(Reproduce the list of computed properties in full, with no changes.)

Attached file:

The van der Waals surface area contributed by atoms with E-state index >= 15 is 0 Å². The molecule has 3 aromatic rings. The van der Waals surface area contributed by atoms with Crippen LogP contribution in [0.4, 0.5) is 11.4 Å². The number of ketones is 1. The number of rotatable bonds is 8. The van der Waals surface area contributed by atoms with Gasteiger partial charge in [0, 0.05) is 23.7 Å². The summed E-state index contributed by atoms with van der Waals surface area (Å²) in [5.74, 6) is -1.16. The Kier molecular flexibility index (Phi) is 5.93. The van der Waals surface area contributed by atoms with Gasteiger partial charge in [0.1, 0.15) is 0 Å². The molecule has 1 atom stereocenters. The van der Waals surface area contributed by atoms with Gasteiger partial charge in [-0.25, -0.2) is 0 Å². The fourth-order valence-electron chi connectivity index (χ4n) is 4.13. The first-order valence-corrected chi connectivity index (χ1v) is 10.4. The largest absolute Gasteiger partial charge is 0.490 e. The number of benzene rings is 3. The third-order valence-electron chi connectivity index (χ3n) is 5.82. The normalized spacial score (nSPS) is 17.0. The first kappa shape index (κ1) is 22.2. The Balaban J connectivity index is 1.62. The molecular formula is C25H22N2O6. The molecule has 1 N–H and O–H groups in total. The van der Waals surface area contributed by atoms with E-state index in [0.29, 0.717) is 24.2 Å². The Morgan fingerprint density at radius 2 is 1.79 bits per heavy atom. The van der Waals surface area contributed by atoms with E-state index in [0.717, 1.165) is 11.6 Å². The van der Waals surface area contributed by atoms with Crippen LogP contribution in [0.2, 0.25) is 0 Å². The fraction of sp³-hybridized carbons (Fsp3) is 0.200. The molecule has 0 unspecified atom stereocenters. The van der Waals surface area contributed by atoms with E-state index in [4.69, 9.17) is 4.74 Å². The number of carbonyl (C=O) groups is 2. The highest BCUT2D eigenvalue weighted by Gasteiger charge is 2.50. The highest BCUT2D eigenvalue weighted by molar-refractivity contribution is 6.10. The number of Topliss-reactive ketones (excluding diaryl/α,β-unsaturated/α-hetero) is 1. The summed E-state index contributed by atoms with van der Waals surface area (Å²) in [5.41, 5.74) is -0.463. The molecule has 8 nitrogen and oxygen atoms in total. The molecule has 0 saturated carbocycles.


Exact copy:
The van der Waals surface area contributed by atoms with E-state index >= 15 is 0 Å². The molecule has 3 aromatic rings. The van der Waals surface area contributed by atoms with Crippen LogP contribution in [0.4, 0.5) is 11.4 Å². The number of ketones is 1. The number of rotatable bonds is 8. The van der Waals surface area contributed by atoms with Gasteiger partial charge in [0, 0.05) is 23.7 Å². The summed E-state index contributed by atoms with van der Waals surface area (Å²) in [5.74, 6) is -1.16. The Kier molecular flexibility index (Phi) is 5.93. The van der Waals surface area contributed by atoms with Gasteiger partial charge in [0.1, 0.15) is 0 Å². The molecule has 1 atom stereocenters. The van der Waals surface area contributed by atoms with Gasteiger partial charge in [-0.25, -0.2) is 0 Å². The fourth-order valence-electron chi connectivity index (χ4n) is 4.13. The first-order valence-corrected chi connectivity index (χ1v) is 10.4. The largest absolute Gasteiger partial charge is 0.490 e. The number of benzene rings is 3. The third-order valence-electron chi connectivity index (χ3n) is 5.82. The normalized spacial score (nSPS) is 17.0. The first kappa shape index (κ1) is 22.2. The Balaban J connectivity index is 1.62. The molecular formula is C25H22N2O6. The molecule has 1 N–H and O–H groups in total. The van der Waals surface area contributed by atoms with E-state index in [0.29, 0.717) is 24.2 Å². The Morgan fingerprint density at radius 2 is 1.79 bits per heavy atom. The van der Waals surface area contributed by atoms with E-state index in [0.717, 1.165) is 11.6 Å². The van der Waals surface area contributed by atoms with Crippen LogP contribution in [0.2, 0.25) is 0 Å². The fraction of sp³-hybridized carbons (Fsp3) is 0.200. The molecule has 0 unspecified atom stereocenters. The van der Waals surface area contributed by atoms with E-state index in [4.69, 9.17) is 4.74 Å². The number of carbonyl (C=O) groups is 2. The highest BCUT2D eigenvalue weighted by Gasteiger charge is 2.50. The highest BCUT2D eigenvalue weighted by molar-refractivity contribution is 6.10. The number of Topliss-reactive ketones (excluding diaryl/α,β-unsaturated/α-hetero) is 1. The summed E-state index contributed by atoms with van der Waals surface area (Å²) in [5.41, 5.74) is -0.463. The molecule has 8 nitrogen and oxygen atoms in total. The molecule has 0 saturated carbocycles.